Here is a bizarre point that emerged this morning in a San Diego Unified school board discussion of how to reform special education: Schools do not count kids with disabilities when calculating how many vice principals, secretaries or other clerical staffers they need.
The practice is left over from the days when schools got designated staffers for students with disabilities. Those jobs have fallen by the wayside due to a combination of budget cuts and the desire to integrate special education back into neighborhood schools instead of ghettoizing it as a separate institution.
That means that schools with high numbers of special education students actually suffer when it comes to getting enough vice principals and office staffers. Chief Student Services Officer Arun Ramanathan wants schools to start counting them, both as a symbolic gesture that shows that special education is part of every school and a practical effort to get more resources to students.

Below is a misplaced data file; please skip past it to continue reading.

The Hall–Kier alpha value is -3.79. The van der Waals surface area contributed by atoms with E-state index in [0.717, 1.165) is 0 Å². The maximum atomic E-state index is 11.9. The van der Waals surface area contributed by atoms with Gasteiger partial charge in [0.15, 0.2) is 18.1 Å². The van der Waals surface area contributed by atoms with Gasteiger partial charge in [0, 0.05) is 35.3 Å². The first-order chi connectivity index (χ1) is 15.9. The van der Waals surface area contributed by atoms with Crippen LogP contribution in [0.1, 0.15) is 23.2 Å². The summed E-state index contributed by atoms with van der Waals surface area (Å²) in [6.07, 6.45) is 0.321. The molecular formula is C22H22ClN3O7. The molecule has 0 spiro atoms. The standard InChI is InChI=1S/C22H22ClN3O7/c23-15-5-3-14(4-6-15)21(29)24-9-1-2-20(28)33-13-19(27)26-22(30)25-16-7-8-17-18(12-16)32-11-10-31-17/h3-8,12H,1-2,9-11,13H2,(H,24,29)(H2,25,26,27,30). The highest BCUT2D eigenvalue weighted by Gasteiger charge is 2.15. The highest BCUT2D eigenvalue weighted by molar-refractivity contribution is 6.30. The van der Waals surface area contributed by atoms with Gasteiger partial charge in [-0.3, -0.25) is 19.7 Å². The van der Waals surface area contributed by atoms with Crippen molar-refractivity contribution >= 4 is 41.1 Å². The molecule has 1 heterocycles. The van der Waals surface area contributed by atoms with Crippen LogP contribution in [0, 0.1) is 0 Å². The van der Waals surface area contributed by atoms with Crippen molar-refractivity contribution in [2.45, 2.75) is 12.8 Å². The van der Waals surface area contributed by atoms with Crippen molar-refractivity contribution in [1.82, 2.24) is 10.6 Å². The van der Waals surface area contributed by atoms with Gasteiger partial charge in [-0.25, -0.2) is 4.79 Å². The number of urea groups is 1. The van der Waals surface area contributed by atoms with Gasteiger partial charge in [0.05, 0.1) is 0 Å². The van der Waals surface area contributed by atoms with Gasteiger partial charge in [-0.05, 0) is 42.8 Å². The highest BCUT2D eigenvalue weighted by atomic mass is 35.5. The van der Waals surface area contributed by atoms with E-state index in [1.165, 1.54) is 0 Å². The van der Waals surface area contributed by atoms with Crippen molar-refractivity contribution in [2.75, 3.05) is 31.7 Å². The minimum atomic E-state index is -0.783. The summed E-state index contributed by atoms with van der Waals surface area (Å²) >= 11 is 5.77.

The issue came up during a lengthy discussion today of how to fix special education, an Achilles heel for San Diego Unified. Scores for students with disabilities have scarcely budged in years, widening the achievement gap between kids with disabilities and their non-disabled classmates. A study was undertaken last year by Harvard researcher Thomas Hehir that identified several key problems, including the over-identification of black students as emotionally disturbed and tracking students to not receive diplomas.